As we go through this path, a natural inclination arises to want to go toward sīla, toward harmlessness of being, because it feels right. It feels good. It allows us to be with the flow of how things are instead of fighting against it. The Buddha talks of virtue as “a blessing supreme,” and that it supports a mind to be unshakable, sorrowless, stainless, and secure. I imagine this bed of sīla, of virtue, in which we—our mind, our body—is allowed to rest and relax in a blessing supreme.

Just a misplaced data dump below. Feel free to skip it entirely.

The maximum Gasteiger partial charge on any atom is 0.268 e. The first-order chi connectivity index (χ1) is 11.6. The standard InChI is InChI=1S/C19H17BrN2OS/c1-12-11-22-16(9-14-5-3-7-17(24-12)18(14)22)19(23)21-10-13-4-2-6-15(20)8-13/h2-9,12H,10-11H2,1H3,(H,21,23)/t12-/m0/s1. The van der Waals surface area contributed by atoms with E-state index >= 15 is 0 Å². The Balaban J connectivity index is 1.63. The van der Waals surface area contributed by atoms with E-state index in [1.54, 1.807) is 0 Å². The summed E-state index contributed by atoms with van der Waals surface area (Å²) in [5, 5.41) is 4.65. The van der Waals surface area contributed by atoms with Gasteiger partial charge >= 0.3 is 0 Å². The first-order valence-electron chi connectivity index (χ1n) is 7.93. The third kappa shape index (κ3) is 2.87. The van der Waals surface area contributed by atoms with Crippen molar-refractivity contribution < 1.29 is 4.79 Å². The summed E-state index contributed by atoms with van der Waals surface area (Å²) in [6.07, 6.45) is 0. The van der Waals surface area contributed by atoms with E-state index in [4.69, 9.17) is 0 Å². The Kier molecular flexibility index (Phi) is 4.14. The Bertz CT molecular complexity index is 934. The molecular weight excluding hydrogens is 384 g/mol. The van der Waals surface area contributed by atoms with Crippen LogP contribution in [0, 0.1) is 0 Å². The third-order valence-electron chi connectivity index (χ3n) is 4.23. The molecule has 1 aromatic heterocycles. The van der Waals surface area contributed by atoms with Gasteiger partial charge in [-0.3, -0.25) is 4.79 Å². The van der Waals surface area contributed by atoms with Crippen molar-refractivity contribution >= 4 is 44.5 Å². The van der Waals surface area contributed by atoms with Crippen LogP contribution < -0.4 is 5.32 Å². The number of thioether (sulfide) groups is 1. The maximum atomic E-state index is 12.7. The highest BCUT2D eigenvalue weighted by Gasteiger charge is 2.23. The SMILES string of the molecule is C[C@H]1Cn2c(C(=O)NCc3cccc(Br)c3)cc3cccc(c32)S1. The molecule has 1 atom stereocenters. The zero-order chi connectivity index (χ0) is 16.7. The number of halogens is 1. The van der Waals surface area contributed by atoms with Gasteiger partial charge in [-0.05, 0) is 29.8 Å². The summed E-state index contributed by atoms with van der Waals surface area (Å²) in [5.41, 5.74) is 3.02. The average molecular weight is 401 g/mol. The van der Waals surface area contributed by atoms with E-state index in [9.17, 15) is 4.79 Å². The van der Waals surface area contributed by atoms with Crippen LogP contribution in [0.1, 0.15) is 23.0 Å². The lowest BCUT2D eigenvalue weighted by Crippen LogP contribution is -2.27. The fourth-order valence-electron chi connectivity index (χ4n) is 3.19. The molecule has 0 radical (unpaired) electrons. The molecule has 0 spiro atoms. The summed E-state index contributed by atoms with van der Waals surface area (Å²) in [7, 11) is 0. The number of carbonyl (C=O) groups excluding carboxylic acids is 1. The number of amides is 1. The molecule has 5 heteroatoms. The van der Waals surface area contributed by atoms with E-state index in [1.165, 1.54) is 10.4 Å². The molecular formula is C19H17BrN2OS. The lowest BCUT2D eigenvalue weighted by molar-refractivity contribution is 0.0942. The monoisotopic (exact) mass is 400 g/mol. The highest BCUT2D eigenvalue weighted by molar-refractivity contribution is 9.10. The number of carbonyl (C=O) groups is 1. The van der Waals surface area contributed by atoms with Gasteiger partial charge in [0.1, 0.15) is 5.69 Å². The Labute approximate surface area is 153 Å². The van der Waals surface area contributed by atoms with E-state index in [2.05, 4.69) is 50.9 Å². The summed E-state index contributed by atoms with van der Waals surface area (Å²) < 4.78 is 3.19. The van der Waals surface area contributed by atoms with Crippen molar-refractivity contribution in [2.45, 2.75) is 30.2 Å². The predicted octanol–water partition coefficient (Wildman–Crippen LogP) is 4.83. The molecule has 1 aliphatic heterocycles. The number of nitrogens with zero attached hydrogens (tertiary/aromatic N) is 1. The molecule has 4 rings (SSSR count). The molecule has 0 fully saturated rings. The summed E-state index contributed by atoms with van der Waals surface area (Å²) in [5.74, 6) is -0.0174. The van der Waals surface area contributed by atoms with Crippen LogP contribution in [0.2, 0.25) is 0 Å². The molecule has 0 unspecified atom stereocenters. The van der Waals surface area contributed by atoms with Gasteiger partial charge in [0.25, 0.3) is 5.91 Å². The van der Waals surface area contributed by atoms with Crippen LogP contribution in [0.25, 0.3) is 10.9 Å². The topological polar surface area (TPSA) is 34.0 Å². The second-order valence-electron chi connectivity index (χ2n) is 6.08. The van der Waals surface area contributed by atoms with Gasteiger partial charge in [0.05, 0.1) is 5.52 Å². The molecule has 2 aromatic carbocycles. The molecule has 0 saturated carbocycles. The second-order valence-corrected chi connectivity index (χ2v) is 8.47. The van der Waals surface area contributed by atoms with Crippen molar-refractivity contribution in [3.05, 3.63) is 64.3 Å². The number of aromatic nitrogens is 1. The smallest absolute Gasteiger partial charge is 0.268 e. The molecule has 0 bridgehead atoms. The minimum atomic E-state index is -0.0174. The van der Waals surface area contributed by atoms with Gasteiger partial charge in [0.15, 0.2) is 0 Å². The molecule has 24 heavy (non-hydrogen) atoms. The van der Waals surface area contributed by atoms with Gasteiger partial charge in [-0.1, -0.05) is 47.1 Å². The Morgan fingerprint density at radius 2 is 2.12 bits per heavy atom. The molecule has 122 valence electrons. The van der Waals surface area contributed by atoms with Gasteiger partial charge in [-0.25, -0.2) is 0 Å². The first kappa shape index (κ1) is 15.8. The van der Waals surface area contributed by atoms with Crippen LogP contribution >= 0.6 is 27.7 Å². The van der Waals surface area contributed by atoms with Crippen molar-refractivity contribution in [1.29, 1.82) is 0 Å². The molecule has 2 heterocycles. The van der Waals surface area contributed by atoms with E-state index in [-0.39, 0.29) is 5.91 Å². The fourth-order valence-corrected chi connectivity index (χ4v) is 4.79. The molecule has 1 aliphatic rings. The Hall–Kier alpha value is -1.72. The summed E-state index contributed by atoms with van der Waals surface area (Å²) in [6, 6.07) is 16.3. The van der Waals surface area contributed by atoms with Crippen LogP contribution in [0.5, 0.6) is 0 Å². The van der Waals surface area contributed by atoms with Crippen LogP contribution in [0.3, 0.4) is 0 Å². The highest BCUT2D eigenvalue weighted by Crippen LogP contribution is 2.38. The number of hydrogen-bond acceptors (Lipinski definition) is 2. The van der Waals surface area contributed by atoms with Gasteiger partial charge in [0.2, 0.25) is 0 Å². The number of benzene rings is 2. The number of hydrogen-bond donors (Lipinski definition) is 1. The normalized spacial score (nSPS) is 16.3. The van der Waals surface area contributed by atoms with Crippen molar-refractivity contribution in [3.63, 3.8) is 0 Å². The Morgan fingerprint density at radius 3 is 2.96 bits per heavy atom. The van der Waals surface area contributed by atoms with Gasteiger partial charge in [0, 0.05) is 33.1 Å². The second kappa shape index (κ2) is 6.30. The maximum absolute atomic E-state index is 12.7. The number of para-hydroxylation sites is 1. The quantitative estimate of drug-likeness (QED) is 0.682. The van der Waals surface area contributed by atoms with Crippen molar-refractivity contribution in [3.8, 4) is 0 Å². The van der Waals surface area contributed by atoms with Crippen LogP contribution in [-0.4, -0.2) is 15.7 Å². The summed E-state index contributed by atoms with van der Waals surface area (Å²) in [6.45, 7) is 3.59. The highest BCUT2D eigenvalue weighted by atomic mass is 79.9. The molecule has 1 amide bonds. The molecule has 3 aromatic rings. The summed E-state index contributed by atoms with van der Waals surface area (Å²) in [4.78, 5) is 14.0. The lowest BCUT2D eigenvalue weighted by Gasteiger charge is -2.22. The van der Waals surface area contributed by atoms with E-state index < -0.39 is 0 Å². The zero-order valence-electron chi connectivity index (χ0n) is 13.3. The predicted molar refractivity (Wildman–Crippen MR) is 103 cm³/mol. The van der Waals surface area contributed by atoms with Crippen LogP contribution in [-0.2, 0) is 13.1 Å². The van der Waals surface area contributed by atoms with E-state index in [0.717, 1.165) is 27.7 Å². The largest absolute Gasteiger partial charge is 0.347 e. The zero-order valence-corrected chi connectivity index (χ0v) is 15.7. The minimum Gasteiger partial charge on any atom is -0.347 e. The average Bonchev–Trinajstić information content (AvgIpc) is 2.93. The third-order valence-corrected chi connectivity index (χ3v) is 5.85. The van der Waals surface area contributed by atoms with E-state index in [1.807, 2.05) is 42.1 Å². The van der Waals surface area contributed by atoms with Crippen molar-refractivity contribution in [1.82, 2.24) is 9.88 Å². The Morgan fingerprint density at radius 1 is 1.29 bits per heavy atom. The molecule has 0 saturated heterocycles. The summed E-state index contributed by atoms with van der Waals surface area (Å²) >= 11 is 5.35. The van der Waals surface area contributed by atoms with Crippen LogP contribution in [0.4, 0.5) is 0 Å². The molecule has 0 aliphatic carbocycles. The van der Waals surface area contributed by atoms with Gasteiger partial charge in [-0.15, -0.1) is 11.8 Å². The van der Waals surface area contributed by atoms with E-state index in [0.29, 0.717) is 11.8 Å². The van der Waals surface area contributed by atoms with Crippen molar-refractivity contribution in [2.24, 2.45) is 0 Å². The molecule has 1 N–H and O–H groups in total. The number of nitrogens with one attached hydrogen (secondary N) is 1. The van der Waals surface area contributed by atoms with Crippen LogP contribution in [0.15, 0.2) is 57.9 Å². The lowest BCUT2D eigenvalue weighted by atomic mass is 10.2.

Residential Retreat Teacher
Kate Munding sits on the Spirit Rock Teacher Council and the guiding teacher for Assaya Sangha, a women's Buddhist meditation community. In addition to her Dharma teaching, Kate has been a mindfulness educator in schools since 2008. She is the co-founder and main teacher for Now Children.